Thernrecent vote on the Pain Capable Unborn Child Protection Act is a bioethicalrnissue masquerading as a political one. It is time we as Catholics understoodrnthat. Politics we can disagree on. The dignity of the human person we cannot.

Catholicrnbioethics starts with accepting and honoring the dignity of the human being. Thus,rnpassage of the Pain-Capable Unborn Child Protection Act ought to be arnno-brainer. Leaving aside for the moment the fact that it fails to affectrnabortion prior to twenty weeks, which Catholics find equally wrong, thisrnproposal begins to admit and respect the humanity of the person in the womb.

Abortionrnadvocates understand that very well. Admitting the personhood of the baby inrnthe womb is the beginning of the end for abortion on demand.

Commonrnsense tells us that dismemberment of those who can feel pain is excruciatingrnand therefore wrong. So what is the problem with passing legislation to preventrndismemberment of babies based on their ability to feel pain?

Onernanswer is that there are segments of the governing class that have simplyrnadopted the position that abortion cannot be limited under any circumstance. ForrnCatholics, and for a good deal more of the American population, that is arntroubling position to take, very much out of sync with the electorate. 

Thernjustification given for not limiting even the most egregious abortions wasrnthis: we can’t be sure that babies with limited brain matter—anencephalicrnbabies and those with hydrocephalus—feel pain like other babies do. Thereforernit would be unjust to limit the ability of the mother to end that pregnancy, andrntherefore, limiting abortion at 20 weeks is an infringement on medical care of mothersrnin extremely difficult pregnancies. 

Pain,rnthese folks argue, is difficult to quantify because it is subjective, thoughrnpresumably these same folks admit it exists and find it personally unpleasantrnwhen it is their own subjective experience. Often cited is an article in thernJournal of the American Medical Association that concludes “Evidence regarding the capacity for fetal pain is limited butrnindicates that fetal perception of pain is unlikely before the thirdrntrimester.” Hence, those opposing the Act argue, thernbasis for the proposed legislation is not valid and would be an unreasonablernrestriction on the right of the mother to end a pregnancy.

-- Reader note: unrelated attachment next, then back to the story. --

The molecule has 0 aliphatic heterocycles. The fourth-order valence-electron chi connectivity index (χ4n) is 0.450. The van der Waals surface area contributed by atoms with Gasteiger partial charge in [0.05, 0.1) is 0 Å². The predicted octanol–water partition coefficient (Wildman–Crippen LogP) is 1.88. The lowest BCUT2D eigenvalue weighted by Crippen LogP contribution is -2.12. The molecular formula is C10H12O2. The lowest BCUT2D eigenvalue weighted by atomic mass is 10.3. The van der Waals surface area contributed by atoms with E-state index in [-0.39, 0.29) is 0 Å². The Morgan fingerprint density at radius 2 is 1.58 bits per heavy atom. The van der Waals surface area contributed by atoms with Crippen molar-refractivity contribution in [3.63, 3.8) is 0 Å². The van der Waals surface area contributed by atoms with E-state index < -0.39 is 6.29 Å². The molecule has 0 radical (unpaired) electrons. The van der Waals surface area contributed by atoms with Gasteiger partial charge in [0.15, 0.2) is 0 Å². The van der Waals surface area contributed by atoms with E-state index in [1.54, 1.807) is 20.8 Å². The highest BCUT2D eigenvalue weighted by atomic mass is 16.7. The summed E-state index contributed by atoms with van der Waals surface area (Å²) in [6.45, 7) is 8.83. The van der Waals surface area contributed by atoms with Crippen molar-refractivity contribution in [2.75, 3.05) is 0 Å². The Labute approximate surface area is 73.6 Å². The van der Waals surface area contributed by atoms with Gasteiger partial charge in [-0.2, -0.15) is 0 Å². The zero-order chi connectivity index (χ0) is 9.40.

Here’srnwhere Catholic bioethics comes in, that little word in the JAMA article: unlikely.  The article does not contend that a 20-week-oldrninfant definitely cannot feel pain,rnmerely that they probably don’t. Thernway that we treat that uncertainty says a great deal about how we view eachrnother. At present in American life are two completely different views of thernhuman person, and the kind of society we have will very much depend on whichrnview prevails.

Assumingrnfor a moment that there is uncertainty about the ability of a 20-week-old babyrnto feel pain (and leaving aside the fact that abortion itself is an unthinkablernassault on the dignity of the child at any stage), in whose favor do we resolvernthat uncertainty? That is the essential question at play, not when and how wernrestrict abortion.

Catholicrnteaching about the dignity of human life makes that clear: we resolve it inrnfavor of the child, the one affected by the uncertainty and the one mostrnvulnerable if we are wrong in our assumptions. 

Thatrnmeans if there is any possibility that a child of that age feels pain, wernbehave as though he does. For that matter, it means that if there is any doubtrnthat the fertilized egg is a person, we act as though it is. Why? Because that accords the full dignity ofrnhumanity to the least among us. As Catholics, we are called to thatrnstandard. It seems that a good many of those who voted Jan. 29 do not sharernthat philosophy. That is a serious problem, much greater even than the greatrnissue of abortion. Once we accept exceptions to the dignity of human life, nornlife is safe.

Yearsrnago, a family from deep in the piney woods of Florida brought in their month-oldrnbaby to the emergency room, concerned because she wasn’t eating well. The childrndied a few minutes after arrival and I was called in to do the autopsy.

Irnwalked into the morgue to find a month-old baby, dressed in a frilly pink dressrnand matching socks, clean and well cared for, and missing her brain—an anencephalicrnchild, just like those the dissenting senators used as an excuse for refusingrnto prevent the intentional dismemberment in the womb of other babies because “wernaren’t sure they really feel pain.”

Thisrnchild had been born at home, and survived a month, quite a long timernconsidering her disability. She was fed and cuddled and dressed and cared forrnbecause her parents understood that this was not only a child, she was their child.rnThere was no doubt about her dignity in their minds and no doubt about theirrngrief at her death. I saw it. They understood something 189 congressmen and 46rnsenators do not.

Scripturerntells us: I have set before you life and death, blessingrnand curse; therefore choose life, that you and your descendants may live.

It’srntrue in politics as well as in the rest of life. Choose life. And call to taskrnthose who do not. Either we are willing to stand for the dignity of the leastrnamong us, or we have chosen death.

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Barbara Golder had a 40-year career in medicine and law, including health care ethics. She is now the award-winning author of the ‘Lady Doc’ mystery series and serves as Director of Adult Faith Formation and Evangelization at the Basilica of Sts. Peter and Paul in Chattanooga, Tennessee. She blogs at